FLORIDA COLLEGE SYSTEM TEACHER EDUCATOR PROGRAMS 1ST IN NATION TO IMPLEMENT COMMON CORE TEACHER TRAINING
No comment. What can one say? Florida Teacher Ed people will now train teachers to be sheep.
This is just stunning. Nor surprising but stunning.
I would point out that Chancellor Hanna began his legal career as a law clerk at Bryant Miller Olive in 1982 and served as Managing Shareholder of the firm for 14 years. He is also Chairman of the Chamber of the Tallahassee Area Chamber of Commerce.
But that doesn’t explain why educators feel the need to act like lawyers.
TALLAHASSEE, Fla., Aug. 2 — The Florida Department of Education issued the following news release:
The Florida College System Teacher Educator Programs are the first in the nation to voluntarily commit to a system-wide implementation of the Common Core State Standards. The new standards will be embedded in the teacher preparation program curriculum throughout the college system so new teachers who enter the classroom will be ready for the more rigorous standards.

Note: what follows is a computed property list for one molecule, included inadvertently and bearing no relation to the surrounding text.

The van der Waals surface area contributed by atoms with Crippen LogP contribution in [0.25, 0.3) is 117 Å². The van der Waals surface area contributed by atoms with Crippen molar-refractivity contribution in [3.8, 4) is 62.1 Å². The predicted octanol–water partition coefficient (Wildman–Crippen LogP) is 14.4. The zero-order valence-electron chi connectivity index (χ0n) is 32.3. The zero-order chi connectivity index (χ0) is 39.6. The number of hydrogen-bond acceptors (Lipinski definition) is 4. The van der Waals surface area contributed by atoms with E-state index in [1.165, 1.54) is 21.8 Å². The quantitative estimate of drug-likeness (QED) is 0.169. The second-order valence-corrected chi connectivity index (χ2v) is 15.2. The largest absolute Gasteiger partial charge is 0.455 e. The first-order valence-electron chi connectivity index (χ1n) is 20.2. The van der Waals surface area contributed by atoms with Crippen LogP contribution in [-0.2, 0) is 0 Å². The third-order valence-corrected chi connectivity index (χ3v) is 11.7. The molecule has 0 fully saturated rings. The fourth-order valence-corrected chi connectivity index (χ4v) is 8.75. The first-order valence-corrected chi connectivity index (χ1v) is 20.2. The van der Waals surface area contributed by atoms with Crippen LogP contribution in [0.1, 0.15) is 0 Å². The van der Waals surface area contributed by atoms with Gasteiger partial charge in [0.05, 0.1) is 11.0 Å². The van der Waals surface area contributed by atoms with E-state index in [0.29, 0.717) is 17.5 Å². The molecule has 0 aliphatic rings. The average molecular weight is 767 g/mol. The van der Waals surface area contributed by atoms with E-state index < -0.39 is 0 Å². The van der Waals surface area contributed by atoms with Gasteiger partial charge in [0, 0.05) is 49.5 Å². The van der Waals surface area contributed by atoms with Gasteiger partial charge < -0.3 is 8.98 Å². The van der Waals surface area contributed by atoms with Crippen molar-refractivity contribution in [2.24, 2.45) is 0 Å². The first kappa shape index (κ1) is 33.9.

“This is an exciting time for Florida — both K-12 and postsecondary — where major reform on both sides is helping students get ready for success,” said Florida College System Chancellor Randy Hanna. “Our system is embracing the new Common Core State Standards and the teachers we are producing will be ready to teach them.”